BlueJ is over fifteen years old, but continues to be updated and supported by a full-time team, it has several features not seen before in other IDEs. Its object bench, code pad, and scope colouring were all original BlueJ features. The filesize of the installer of BlueJ is about 12MB.
Eclipse is famous for our Java Integrated Development Environment (IDE), but the C/C++ IDE and PHP IDE are pretty cool too. You can easily combine language support and other features into any of our default packages, and the Eclipse Marketplace allows for virtually unlimited customization and extension.
Eclipse has a very friendly user interface, you can find all the tools very easy and has a simple map to navigate in your proyect. Also you can use a lot of plugins that allow you to work in connection to other programms for example android. The console allow you to visualizate the state of the program, you can know any problem and you can interactuate with it if you need to put in some value in the program like a live terminal. In Eclipse there is often more than one way to do a given task. For example, you can browse code with the package explorer and/or the Java browsing perspective; which you choose is a matter of taste and experience. It's worth to say that Eclipse is great for non Android based Java Development and it has integration with source repository tools.
The filesize of the setup of NetBeans is about 50MB but it will download other things during the installation.
NetBeans IDE is the official IDE for Java 8. With its editors, code analyzers, and converters, you can quickly and smoothly upgrade your applications to use new Java 8 language constructs, such as lambdas, functional operations, and method references. Netbeans make easy your daily software development process easy, it's very flexible allowing you to install new plugins easily and start projects of several types quickly. The integration with source repository tools provides a great agility in the process (SVN, Git, Mercurial etc).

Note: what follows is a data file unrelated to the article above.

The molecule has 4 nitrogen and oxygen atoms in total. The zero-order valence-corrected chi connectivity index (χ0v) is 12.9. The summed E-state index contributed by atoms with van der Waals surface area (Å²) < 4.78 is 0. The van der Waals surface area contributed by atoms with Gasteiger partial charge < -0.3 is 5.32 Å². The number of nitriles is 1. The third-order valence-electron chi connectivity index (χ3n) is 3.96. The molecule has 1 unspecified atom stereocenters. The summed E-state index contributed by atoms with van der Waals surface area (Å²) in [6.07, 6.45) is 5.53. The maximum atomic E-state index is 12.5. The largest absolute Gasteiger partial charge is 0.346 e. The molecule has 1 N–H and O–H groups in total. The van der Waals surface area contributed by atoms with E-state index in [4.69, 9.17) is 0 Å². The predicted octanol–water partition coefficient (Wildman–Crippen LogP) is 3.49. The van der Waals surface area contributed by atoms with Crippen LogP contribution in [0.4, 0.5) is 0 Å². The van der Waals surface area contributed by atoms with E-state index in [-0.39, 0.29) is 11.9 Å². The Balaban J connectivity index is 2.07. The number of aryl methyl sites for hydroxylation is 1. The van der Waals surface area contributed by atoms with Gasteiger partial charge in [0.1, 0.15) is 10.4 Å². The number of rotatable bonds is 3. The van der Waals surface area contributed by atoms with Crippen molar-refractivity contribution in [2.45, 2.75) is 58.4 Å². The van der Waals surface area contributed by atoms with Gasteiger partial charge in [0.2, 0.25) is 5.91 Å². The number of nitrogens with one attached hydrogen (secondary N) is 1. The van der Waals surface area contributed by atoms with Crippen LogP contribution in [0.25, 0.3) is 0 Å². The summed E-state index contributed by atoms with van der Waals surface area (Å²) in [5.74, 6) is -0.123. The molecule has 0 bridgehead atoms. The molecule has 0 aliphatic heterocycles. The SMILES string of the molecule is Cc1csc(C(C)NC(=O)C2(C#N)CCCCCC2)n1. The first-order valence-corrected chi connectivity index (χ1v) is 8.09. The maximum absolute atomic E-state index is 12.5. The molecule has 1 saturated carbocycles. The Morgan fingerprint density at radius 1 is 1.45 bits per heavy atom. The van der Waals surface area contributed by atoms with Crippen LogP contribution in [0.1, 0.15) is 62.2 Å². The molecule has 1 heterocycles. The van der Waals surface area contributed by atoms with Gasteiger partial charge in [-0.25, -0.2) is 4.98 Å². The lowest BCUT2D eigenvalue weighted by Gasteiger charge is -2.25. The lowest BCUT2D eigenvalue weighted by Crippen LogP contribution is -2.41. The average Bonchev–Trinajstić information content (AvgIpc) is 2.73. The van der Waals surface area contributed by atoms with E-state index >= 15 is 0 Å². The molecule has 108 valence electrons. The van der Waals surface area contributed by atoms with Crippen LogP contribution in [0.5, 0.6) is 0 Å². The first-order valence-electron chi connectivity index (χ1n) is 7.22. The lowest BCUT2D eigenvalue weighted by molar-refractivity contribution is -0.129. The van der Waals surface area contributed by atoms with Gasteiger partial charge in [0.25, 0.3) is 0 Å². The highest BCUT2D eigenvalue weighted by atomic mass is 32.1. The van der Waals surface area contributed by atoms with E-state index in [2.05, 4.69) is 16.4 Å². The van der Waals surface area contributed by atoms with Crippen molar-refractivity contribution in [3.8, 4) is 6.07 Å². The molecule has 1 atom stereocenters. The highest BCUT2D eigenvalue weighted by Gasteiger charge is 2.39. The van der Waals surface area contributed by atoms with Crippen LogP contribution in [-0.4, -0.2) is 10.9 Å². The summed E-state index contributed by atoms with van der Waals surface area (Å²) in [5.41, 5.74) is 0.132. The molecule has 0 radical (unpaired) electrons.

Netbeans is very "user-friendly" as long as you know how it works, that means that if you are a beginner it is best to take some time to learn about the product with videotutorials or reading the documentation. Once you have experience with NetBeans it will be one of the best for you because it's theoretically quick and simple. It is customizable (zero configuration needed for its usage though).
The filesize of the setup of NetBeans is about 220MB.
IntelliJ is one of the best IDEs available for development on Java and other JVM languages. It provides you with 3 different themes, plugins for virtually anything you may need, an SDK for making plugins, tons of customization ranging from custom color schemes to custom key mappings. Multiple cursors are fully supported also, which is a wonderful thing in an IDE nowadays. It integrates build tools for control version, decompiler coverage for Database tools/SQL.
The filesize of the setup of IntelliJ IDEA is about 350MB.
Don't be afraid nor feel intimidated of the tools that you use to work with Java. It may take some time, especially for beginners to see the true qualities of and IDE and developing your own habits. Analyse the workflow of those developers that are using it since years and learn from them (we recommend you to see video tutorials). This will help you to have a wider view on the possibities of your new IDE.
If you know another awesome Java free IDE, please share it with the community in the comment box.